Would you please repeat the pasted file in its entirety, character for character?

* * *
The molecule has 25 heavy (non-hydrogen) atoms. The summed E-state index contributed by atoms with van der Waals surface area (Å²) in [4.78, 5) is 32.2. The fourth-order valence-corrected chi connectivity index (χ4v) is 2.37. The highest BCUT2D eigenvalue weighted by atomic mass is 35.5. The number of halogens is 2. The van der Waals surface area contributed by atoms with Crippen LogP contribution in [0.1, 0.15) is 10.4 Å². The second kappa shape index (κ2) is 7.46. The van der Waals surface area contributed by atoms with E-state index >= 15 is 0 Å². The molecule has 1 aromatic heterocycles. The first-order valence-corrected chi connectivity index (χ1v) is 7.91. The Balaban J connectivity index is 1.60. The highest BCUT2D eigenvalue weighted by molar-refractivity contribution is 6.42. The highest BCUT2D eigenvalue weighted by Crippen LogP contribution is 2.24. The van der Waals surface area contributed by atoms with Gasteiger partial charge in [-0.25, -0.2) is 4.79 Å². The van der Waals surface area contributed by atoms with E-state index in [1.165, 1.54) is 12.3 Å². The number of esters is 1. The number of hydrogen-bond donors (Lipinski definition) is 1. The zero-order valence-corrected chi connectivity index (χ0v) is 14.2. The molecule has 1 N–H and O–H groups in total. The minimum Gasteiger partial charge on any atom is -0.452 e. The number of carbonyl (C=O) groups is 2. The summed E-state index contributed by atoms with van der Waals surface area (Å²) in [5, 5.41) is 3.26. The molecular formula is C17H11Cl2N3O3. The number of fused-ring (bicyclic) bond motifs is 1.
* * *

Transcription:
The molecule has 25 heavy (non-hydrogen) atoms. The summed E-state index contributed by atoms with van der Waals surface area (Å²) in [4.78, 5) is 32.2. The fourth-order valence-corrected chi connectivity index (χ4v) is 2.37. The highest BCUT2D eigenvalue weighted by atomic mass is 35.5. The number of halogens is 2. The van der Waals surface area contributed by atoms with Crippen LogP contribution in [0.1, 0.15) is 10.4 Å². The second kappa shape index (κ2) is 7.46. The van der Waals surface area contributed by atoms with E-state index >= 15 is 0 Å². The molecule has 1 aromatic heterocycles. The first-order valence-corrected chi connectivity index (χ1v) is 7.91. The Balaban J connectivity index is 1.60. The highest BCUT2D eigenvalue weighted by molar-refractivity contribution is 6.42. The highest BCUT2D eigenvalue weighted by Crippen LogP contribution is 2.24. The van der Waals surface area contributed by atoms with Gasteiger partial charge in [-0.25, -0.2) is 4.79 Å². The van der Waals surface area contributed by atoms with E-state index in [1.165, 1.54) is 12.3 Å². The number of esters is 1. The number of hydrogen-bond donors (Lipinski definition) is 1. The zero-order valence-corrected chi connectivity index (χ0v) is 14.2. The molecule has 1 N–H and O–H groups in total. The minimum Gasteiger partial charge on any atom is -0.452 e. The number of carbonyl (C=O) groups is 2. The summed E-state index contributed by atoms with van der Waals surface area (Å²) in [5, 5.41) is 3.26. The molecular formula is C17H11Cl2N3O3. The number of fused-ring (bicyclic) bond motifs is 1.